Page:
Oral/Head and Neck Cancer

Oral and head and neck cancer (OHNC) is a term for a number of cancers that develop in the head and neck region, including the oral cavity, pharynx, paranasal sinuses and nasal cavity, larynx, thyroid, salivary glands, skin of the face and neck, and lymph nodes in the neck. The American Cancer Society estimates that more than 60,000 people in the United States will be diagnosed with cancers of the head and neck region each year, and more than 12,000 will die. Warning signs of these cancers include a swelling or lump in the throat or neck, mouth or throat pain that does not subside, red or white sores in the mouth that do not heal, bleeding in the mouth or throat, change in voice, ear pain, and numbness of the tongue, mouth, or lip. Treatment is primarily surgical, but radiation and/or chemotherapy may also be used. Side effects related to radiation therapy can be lessened with the use of Ethyol (amifostine), an agent that reduces damage to the salivary glands and resultant dry mouth. The most effective preventive measure for oral cancer is cessation of tobacco use and excessive alcohol use.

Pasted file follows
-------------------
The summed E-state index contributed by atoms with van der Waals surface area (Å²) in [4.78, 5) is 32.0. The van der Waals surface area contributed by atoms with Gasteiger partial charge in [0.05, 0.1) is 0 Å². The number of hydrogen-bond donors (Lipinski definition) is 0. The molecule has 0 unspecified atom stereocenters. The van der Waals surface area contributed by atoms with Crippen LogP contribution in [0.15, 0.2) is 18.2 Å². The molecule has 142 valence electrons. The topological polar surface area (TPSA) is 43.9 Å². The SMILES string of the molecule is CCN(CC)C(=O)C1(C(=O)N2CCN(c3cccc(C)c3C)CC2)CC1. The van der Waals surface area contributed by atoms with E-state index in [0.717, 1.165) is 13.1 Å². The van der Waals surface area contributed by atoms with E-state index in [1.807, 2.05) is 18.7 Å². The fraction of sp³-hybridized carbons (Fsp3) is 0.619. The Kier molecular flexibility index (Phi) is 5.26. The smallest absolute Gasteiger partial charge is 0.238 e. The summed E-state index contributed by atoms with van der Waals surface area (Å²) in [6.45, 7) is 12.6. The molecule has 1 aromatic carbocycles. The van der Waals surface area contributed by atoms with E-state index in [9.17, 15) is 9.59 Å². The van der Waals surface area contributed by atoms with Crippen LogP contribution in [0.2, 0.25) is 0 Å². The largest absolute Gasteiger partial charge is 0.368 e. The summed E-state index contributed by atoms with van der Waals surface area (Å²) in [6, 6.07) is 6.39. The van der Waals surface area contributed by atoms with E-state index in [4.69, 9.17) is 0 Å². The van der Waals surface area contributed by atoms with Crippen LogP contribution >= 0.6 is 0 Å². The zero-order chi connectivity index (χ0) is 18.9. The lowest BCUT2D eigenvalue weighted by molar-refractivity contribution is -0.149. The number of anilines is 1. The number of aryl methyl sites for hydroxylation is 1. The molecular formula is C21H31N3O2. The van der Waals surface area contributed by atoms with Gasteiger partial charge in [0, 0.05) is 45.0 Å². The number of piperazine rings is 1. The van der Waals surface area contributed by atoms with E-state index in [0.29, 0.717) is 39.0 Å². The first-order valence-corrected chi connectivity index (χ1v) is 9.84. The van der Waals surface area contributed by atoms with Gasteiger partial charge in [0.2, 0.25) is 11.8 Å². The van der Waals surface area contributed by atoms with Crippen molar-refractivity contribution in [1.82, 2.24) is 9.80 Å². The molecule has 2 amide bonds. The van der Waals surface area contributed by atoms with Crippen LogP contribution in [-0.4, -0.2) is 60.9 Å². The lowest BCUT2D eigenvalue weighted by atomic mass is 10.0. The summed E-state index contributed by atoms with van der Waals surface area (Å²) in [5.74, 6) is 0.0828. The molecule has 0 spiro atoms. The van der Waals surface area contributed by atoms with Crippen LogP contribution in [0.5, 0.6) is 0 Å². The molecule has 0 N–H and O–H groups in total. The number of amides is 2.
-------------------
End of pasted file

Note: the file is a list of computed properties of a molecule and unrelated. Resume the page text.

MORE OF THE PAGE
(Source: GDA Action, Vol. 24, No. 4, 2004)



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